Free schools came top as the best-performing “type” of school in this year’s Progress 8 tables, but were their scores really good enough to assert that with confidence? Becky Allen explains…
Today appeared to be a good day for free schools, with mainstream free schools achieving a Progress 8 score of +0.24 across the sector. This means students in their schools achieved a quarter of a grade better than expected in each subject. A great result, surely? Or is it?
Alongside guidance on the performance tables, the government said that the number of these schools with year 11 pupils – at 76 schools – is “too small to allow robust conclusions to be drawn about their performance”. You may ask why – surely a school’s Progress 8 is a thing we know with certainty?
GCSE exams are imperfect measures of true pupil attainment
For a long time now, governments have reported confidence intervals around school performance statistics. These are intended to capture the idea that the students who actually attended the school and received those grades are just a sample of the population of students who potentially could have attended the school. Given the rules around how students get allocated to schools, this is quite a strange idea, but it does give us a sense of how secure we should feel about Progress 8 as a measure of ‘true’ school quality. So, for example, Bedford Free School will report their Progress 8 was +0.4, but we should feel much more secure in saying their Progress 8 is somewhere between +0.13 (i.e. quite good) and +0.66 (i.e. fantastic).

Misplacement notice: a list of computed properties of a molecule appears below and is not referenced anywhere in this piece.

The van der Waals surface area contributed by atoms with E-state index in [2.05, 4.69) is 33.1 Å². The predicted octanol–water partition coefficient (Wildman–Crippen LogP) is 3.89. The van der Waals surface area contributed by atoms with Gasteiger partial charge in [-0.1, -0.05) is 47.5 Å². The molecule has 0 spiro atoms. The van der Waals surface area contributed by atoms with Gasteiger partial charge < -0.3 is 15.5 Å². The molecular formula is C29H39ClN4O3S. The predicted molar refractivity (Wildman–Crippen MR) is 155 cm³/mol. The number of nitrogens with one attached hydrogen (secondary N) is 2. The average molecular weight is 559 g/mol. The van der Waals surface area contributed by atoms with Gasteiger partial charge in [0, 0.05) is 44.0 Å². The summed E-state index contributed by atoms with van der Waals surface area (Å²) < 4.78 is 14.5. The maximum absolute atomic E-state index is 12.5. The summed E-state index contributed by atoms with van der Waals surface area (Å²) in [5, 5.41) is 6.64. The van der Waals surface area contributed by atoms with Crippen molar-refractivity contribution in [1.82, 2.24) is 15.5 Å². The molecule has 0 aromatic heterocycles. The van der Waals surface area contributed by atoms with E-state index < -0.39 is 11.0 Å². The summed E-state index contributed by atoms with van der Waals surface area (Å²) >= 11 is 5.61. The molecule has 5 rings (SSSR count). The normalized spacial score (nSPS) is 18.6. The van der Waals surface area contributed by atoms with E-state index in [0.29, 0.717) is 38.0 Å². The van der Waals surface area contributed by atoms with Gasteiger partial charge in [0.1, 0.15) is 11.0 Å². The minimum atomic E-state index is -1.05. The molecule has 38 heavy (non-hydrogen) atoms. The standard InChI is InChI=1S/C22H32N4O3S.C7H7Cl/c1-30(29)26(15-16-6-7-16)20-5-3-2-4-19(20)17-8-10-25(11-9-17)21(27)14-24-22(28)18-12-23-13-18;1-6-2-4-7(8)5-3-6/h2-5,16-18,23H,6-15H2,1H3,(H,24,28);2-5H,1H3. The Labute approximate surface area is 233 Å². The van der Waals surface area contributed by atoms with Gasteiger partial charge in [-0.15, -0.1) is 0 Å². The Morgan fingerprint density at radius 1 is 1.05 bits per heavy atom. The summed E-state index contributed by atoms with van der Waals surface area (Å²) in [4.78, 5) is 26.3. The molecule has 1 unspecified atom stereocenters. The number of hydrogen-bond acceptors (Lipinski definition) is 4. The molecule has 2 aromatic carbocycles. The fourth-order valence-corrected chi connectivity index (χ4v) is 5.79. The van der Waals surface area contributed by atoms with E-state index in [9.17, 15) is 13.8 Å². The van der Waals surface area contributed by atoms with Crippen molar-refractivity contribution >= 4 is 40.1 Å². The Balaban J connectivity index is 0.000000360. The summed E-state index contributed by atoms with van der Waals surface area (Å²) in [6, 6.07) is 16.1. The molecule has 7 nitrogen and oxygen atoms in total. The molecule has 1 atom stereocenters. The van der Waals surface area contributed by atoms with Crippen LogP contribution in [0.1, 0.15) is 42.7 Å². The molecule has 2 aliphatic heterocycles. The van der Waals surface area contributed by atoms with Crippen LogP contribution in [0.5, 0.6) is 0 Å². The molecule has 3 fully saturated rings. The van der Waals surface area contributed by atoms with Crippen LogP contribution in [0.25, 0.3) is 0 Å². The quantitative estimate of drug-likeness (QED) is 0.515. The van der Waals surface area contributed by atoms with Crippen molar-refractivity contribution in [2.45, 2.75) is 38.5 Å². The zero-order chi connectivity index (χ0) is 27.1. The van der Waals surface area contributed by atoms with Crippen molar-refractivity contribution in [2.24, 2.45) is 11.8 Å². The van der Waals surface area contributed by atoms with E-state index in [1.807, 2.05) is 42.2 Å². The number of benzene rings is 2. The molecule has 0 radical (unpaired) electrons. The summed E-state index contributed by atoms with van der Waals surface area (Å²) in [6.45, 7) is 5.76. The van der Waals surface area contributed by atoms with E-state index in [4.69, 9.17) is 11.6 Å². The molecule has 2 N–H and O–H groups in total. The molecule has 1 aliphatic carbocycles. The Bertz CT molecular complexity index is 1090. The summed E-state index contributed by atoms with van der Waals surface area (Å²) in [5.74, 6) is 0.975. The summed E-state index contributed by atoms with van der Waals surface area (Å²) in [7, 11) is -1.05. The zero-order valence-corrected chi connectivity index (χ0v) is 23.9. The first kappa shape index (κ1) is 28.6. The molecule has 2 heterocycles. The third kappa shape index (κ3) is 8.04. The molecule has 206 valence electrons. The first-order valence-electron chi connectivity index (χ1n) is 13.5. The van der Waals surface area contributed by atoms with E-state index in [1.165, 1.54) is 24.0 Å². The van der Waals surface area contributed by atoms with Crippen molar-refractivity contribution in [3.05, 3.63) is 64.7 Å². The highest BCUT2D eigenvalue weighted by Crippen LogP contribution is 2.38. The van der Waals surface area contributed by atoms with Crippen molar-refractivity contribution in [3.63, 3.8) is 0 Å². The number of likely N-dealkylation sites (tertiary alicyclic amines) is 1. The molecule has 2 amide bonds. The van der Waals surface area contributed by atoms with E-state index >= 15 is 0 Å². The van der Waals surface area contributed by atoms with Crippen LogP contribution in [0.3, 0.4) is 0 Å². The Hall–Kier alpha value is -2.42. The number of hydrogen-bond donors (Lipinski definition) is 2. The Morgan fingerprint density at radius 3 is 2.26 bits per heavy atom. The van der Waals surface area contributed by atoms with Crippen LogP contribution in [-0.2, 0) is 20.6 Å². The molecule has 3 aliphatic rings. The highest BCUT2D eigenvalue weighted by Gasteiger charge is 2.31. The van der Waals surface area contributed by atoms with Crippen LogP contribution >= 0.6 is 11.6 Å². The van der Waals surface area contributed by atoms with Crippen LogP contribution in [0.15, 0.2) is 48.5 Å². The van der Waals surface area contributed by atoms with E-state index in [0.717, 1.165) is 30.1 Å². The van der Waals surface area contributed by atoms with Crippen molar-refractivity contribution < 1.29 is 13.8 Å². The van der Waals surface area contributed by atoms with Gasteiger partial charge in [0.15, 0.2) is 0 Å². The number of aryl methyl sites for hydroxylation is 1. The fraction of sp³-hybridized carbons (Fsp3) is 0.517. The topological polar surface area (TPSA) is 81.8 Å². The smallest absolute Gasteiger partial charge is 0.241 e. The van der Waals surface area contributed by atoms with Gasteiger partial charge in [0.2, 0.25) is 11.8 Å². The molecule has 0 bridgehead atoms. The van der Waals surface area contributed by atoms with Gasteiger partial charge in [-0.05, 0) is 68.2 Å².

We can take this uncertainty about each of the 76 free schools’ results and perform a little simulation to find out how secure we should feel about the +0.24 for the free school sector. We do this by simulating school Progress 8 scores, given the published government confidence intervals on these, and taking the average across the 76 free schools 10,000 times. When we do this, it allows us to say that the free school sector’s Progress 8 is most likely somewhere between +0.21 and +0.27.
I wouldn’t want to go as far as saying this “proves” free schools are better schools. GCSE exams are imperfect measures of true pupil attainment and judging all pupils from their key stage 2 starting points can be systematically unfair on some schools. However, given the way we choose to measure school performance, I think it is reasonable to say that free schools had a successful exams season last summer and we should congratulate them for it.
Rebecca Allen is a professor of education at UCL Institute of Education. She is also co-founder of the teacher survey app Teacher Tapp and is an associate research fellow at FFT Education Datalab